Intra-CA1 infusions of δ-opioid receptor antagonist, naltrindole hydrochloride, decreased %OAT (F[4,30] = 5.532, P < 0.05) at doses of 0.5, 1 and 2 µg/rat and decreased %OAE (F[4,30] = 5.961, P < 0.05) at doses of 0.23, 0.5, 1 and 2 µg/rat, indicating the induction of anxiogenic effects by naltrindole. No significant change in the locomotor activity was observed (F[4,30] = 0.431, P > 0.05) (Fig. 3).
In the present study, the effects of μ- and δ-opioidergic receptor agents in the elevated plus-maze have been investigated. We used a limited number of animals in each study group. The working objective and ethical requirement for the use of animals in research dictates the need to use the best methods, on the smallest number of appropriate animals, in order to obtain valid scientific information. On the other hand, methods used in the present study are time-consuming and there are difficulties with using large samples in this type of study.
It is widely believed that the hippocampus is involved in the neural circuitry of fear and anxiety. Previous studies showed the role of the dorsal hippocampus in the modulation of anxiety-related behaviors.
Our data showed that intra-dorsal hippocampus (intra-CA1) injection of morphine decreased %OAT and %OAE, without locomotor impairment in the elevated plus-maze, indicating the induction of anxiogenic response by this opioid. Moreover, intra-CA1 injection of naloxone increased %OAT and %OAE, but not locomotor in the elevated plus-maze, showing increased anxiety behaviors.
Other parts of our experiments indicated that intra-CA1 injection of [D-Pen2,5]-enkephalin increased %OAT and %OAE, without locomotor impairment in the elevated plus-maze, showing the induction of anxiolytic response by [D-Pen2,5]-enkephalin. Furthermore, intra-CA1 administration of δ-receptor antagonist, naltrindole, produced clear anxiogenic-like effects in the plus-maze, without any significant effect on locomotor activity.
Our data may show that μ- and δ-opioid receptors in the dorsal hippocampus are involved in anxiolytic-like behavior. The important role of the opioidergic system in the modulation of anxiety has been shown recently.17,27 Opioid-deficient mice are more anxious than normal controls,17,28 so the anxiety disorders may be related, at least in part, to a deficiency of the endogenous opioid system.17
Results of this study showed that activation of dorsal hippocampal μ-receptors by morphine produce an anxiogenic response, while blocking of the opioid receptors by naloxone reduce anxiety-related behaviors.
Studies by Zarrindast and his co-workers have documented that bilateral microinjection of morphine into the ventral hippocampus increased the percentage of open arm time and open arm entries, indicating induction of anxiolytic responses by morphine. However, our study showed that bilateral injection of morphine into the dorsal hippocampus produces an anxiogenic response. Numerous studies report the morphological, neurological, neurochemical and functional differences between dorsal and ventral zones from the hippocampus and these two distinct regions of the hippocampus modulate behaviors in different ways.29,30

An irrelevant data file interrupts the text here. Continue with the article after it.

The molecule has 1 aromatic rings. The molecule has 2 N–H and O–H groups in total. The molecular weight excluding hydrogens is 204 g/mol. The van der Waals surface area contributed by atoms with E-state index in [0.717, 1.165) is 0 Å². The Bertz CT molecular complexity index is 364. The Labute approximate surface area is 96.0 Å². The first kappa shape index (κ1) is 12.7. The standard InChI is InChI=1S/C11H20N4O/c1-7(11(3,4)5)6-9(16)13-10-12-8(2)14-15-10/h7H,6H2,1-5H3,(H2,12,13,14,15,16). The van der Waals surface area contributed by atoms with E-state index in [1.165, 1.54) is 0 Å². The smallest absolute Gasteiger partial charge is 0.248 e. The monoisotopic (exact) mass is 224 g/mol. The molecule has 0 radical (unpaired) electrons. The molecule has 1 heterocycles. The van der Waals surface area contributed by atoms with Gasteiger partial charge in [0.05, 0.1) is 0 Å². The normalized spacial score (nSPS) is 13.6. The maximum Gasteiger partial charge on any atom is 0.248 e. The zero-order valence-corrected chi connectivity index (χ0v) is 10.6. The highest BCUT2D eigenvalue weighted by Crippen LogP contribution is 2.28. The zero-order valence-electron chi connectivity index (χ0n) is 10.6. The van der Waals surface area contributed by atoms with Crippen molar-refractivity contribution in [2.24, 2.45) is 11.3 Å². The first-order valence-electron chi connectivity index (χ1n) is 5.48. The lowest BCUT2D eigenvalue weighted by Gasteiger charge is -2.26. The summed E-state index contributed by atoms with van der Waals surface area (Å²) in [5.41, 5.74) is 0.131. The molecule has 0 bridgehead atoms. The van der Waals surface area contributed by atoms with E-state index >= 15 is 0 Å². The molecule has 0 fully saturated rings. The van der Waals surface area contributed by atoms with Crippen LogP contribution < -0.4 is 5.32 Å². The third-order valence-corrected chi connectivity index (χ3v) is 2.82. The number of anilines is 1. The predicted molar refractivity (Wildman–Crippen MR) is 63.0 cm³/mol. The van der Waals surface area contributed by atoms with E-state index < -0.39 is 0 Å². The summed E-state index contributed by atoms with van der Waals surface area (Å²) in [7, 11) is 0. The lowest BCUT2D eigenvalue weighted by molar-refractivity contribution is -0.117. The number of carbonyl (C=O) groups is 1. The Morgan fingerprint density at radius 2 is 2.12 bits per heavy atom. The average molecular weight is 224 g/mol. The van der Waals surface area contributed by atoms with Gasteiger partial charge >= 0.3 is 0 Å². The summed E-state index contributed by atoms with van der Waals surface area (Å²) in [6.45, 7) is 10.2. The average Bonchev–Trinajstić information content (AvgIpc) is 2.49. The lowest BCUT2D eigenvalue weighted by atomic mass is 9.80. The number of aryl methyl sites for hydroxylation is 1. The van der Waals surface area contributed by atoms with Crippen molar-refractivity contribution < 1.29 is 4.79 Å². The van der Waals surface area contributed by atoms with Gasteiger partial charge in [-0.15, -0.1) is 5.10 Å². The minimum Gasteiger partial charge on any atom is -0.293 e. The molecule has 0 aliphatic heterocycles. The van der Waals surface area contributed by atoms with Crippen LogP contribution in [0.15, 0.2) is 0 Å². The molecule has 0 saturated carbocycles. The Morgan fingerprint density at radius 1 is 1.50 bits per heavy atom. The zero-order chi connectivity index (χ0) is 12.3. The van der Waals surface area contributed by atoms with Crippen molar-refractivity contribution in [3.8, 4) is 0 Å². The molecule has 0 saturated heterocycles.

The role of μ-receptors on anxiogenic responses has been reported in some previous studies.16,31–33δ-opioid receptor knockout mice showed anxiogenic-like responses, while the mice lacking μ-opioid receptors showed lower levels of anxiety in the elevated plus-maze.16,32
The anxiogenic response produced by morphine may be related to the inhibitory influence of μ-receptors upon GABAergic neurons. The opioid receptors activation elicit an inhibitory effect in GABAergic activity in several brain areas.34–36 Moreover, there are other reports indicating that modest doses of the opioid receptor antagonists, naloxone and naltrexone, which can block μ-receptors, produce anxiolytic recponces.31,37–39 The mechanism by which naloxone could exert such an anxiolytic effect may be the blockade of the tonic inhibitory influence of μ-opioid receptors upon GABAergic system.40
Enkephalin and δ-opiate receptors are extensively distributed inside the brain as a kind of endogenous opioid peptide and play several roles in analgesia, cardiovascular, respiratory and body temperature and regulating the immune functions.41δ-Opioid receptors have also been associated with anxiety and depression, as the δ-agonists reduced the immobility of rats in a forced swimming test.42,43 Intra-cerebroventricular microinjection of δ-opioid receptor antagonist caused a significant anxiogenic effect in mice.41 In contrast, the δ-opioid receptor knockout mice showed anxiogenic-like responses in the elevated plus-maze and the light–dark box.16,41
The present results indicate that the dorsal hippocampal opioidergic system has a different role in the modulation of anxiety. Activation μ-opioid receptors in this area produces an anxiogenic response while activation of δ-opioid receptors produces an anxiolytic response.
This research was supported by financial aid of the Islamic Azad University, Karaj Branch. We would like to thank Mr Masoud Asiaei for his English editing.